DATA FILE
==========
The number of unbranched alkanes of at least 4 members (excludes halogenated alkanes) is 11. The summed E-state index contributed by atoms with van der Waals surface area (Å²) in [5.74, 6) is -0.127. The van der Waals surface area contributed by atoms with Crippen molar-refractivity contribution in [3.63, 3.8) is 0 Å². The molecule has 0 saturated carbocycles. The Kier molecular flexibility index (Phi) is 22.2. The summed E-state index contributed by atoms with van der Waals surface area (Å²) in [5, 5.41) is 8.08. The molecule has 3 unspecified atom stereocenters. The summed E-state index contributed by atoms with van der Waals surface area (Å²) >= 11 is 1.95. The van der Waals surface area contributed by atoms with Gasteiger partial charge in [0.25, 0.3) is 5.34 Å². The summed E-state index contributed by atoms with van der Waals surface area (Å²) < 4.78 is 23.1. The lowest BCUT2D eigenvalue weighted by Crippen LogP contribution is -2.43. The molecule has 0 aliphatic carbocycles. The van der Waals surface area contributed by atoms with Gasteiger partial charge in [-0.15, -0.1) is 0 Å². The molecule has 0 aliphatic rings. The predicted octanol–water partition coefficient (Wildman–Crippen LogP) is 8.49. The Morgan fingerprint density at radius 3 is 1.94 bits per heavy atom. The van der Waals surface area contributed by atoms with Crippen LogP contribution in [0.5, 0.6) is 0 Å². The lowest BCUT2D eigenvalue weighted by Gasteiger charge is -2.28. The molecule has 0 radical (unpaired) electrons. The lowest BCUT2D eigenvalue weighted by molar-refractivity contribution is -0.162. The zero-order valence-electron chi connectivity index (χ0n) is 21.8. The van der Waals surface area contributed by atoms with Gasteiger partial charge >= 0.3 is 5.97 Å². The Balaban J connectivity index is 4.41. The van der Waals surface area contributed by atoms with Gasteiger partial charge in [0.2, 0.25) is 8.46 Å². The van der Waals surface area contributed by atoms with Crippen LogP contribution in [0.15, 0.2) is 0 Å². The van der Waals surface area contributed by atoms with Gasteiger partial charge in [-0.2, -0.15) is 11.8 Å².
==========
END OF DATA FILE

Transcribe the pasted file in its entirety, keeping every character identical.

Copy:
The number of unbranched alkanes of at least 4 members (excludes halogenated alkanes) is 11. The summed E-state index contributed by atoms with van der Waals surface area (Å²) in [5.74, 6) is -0.127. The van der Waals surface area contributed by atoms with Crippen molar-refractivity contribution in [3.63, 3.8) is 0 Å². The molecule has 0 saturated carbocycles. The Kier molecular flexibility index (Phi) is 22.2. The summed E-state index contributed by atoms with van der Waals surface area (Å²) in [5, 5.41) is 8.08. The molecule has 3 unspecified atom stereocenters. The summed E-state index contributed by atoms with van der Waals surface area (Å²) >= 11 is 1.95. The van der Waals surface area contributed by atoms with Gasteiger partial charge in [0.25, 0.3) is 5.34 Å². The summed E-state index contributed by atoms with van der Waals surface area (Å²) < 4.78 is 23.1. The lowest BCUT2D eigenvalue weighted by Crippen LogP contribution is -2.43. The molecule has 0 aliphatic carbocycles. The van der Waals surface area contributed by atoms with Gasteiger partial charge in [-0.15, -0.1) is 0 Å². The molecule has 0 aliphatic rings. The predicted octanol–water partition coefficient (Wildman–Crippen LogP) is 8.49. The Morgan fingerprint density at radius 3 is 1.94 bits per heavy atom. The van der Waals surface area contributed by atoms with Crippen LogP contribution in [0.5, 0.6) is 0 Å². The lowest BCUT2D eigenvalue weighted by Gasteiger charge is -2.28. The molecule has 0 radical (unpaired) electrons. The lowest BCUT2D eigenvalue weighted by molar-refractivity contribution is -0.162. The zero-order valence-electron chi connectivity index (χ0n) is 21.8. The van der Waals surface area contributed by atoms with Gasteiger partial charge >= 0.3 is 5.97 Å². The Balaban J connectivity index is 4.41. The van der Waals surface area contributed by atoms with Gasteiger partial charge in [0.2, 0.25) is 8.46 Å². The van der Waals surface area contributed by atoms with Crippen LogP contribution in [0.15, 0.2) is 0 Å². The van der Waals surface area contributed by atoms with Gasteiger partial charge in [-0.2, -0.15) is 11.8 Å².